It’s meant to be taken lightly, I know, but it exemplifies the aggressively dumbed-down lyrics that come out of Nashville these days which contribute so much to the ongoing decline of mainstream country music.

    While I was never a hardcore country fan I discovered country radio in the late 80s and listened to it throughout the 90s. I could station-surf in the car on my way to go hunting and regularly find songs by “New Traditionalists” like Patty Loveless, Dwight Yoakam, George (“All my exes live in Texas”) Strait and Randy Travis as well as Allison Krauss and the Mavericks. Their songs were styled after old-school country and written with clever word play and some wonderful lyrics. It was intelligent music for grownups. It’s gone and I miss it.

  • October 20, 2010

    Bourjaily: Abandoned O/Us

    By Phil Bourjaily

    I walked into my local sporting goods store yesterday to find one of the employees stocking the ammo shelves with slugs. Deer season doesn’t open until early December.

    “It’s crazy,” he said. “Pheasant season opens in 10 days. We should be getting ready for that right now, not deer season, but nobody’s pheasant hunting this year.”

    Besides the very sad epidemic of abandoned bird dogs in Iowa (The Gun Nuts reported on this back in April, long before the Chicago Tribune got hold of the story) another consequence of the decline of our pheasants is a glutted market of O/Us and side by sides, both new and used. With our bird populations bottoming out, the same store—which used to hold an Opening Day pancake breakfast for pheasant hunters—has been unable to sell the Browning Cynergies and Citoris they ordered two years ago.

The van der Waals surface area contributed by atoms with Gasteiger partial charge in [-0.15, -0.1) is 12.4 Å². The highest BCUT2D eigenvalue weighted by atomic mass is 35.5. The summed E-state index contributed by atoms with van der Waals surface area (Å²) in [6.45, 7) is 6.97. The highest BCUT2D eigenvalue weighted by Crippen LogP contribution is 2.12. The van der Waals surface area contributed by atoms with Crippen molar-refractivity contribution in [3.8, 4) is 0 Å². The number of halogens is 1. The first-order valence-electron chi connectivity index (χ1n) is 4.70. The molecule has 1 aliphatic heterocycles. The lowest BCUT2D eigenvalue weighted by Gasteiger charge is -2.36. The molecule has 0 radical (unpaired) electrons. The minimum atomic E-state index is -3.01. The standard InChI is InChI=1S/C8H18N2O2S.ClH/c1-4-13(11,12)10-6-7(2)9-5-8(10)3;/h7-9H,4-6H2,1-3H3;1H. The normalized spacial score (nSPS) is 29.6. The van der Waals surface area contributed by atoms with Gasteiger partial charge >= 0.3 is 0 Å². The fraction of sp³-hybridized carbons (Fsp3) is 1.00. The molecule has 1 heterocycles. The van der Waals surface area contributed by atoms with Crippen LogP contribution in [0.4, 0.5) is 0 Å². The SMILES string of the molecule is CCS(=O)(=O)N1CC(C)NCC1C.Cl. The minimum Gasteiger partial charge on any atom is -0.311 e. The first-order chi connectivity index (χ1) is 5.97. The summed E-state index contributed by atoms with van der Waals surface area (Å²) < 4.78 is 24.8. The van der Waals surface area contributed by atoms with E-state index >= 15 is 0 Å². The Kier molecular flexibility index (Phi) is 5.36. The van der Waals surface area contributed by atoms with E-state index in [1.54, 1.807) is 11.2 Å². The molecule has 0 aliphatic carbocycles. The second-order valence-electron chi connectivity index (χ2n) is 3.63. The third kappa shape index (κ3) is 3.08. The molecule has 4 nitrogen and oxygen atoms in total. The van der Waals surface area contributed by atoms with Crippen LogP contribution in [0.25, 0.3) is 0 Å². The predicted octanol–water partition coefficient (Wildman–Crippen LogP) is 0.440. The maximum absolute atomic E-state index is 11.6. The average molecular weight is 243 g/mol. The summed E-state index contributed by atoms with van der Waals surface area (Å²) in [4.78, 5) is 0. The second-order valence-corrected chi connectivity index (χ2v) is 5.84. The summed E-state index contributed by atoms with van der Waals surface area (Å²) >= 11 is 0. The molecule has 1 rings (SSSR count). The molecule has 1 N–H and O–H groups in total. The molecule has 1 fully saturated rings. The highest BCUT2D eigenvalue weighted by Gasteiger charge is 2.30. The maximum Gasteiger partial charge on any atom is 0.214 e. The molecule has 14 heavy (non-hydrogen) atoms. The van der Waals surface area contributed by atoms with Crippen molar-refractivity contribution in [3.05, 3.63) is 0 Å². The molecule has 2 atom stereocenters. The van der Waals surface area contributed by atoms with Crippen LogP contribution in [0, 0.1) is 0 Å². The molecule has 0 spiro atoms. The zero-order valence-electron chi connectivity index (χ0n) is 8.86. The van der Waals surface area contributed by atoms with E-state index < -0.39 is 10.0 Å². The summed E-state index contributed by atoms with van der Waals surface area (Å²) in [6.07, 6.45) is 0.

• October 18, 2010

    Bourjaily: Ghillie Suit Bandit Bitten

    By Phil Bourjaily

    “The only answer,” mused Garvey as he typed the warrant for Vincent Booker's house, “is that crime makes you stupid.” – a favorite line from Homicide: A Year on the Killing Streets by David Simon.

    Dumb crook stories are always fun, and this one has an outdoors/camo angle to it to boot. Gregory Liascos, of Portland, Oregon, planned to steal the gold nugget collection from the Rice Northwest Museum of Rocks and Minerals. He spent several days tunneling through the outdoor bathroom into the museum. His plan evidently included a bicycle and a ghillie suit (or “moss suit” if you’re a clueless news anchor) to aid his escape.

  • October 15, 2010

    Bourjaily Tests Winchester's Blind Side Shells

    By Phil Bourjaily

    This week I went to Winchester’s Nilo Farms in Alton, Illinois, to learn about and shoot a new steel load they are calling “Blind Side”* which will be available next year. As you can see in the picture, Blind Side pellets are not round but hexahedronal – that is, rounded, but with six flat sides, like dice. The advantage to the shape is two-fold: the pellets pack more compactly into a hull, allowing higher payloads (1 3/8 ounces in a 3-inch hull, 1 5/8 in a 3 1/2-inch), and the shape increases shock trauma on tissue when it hits.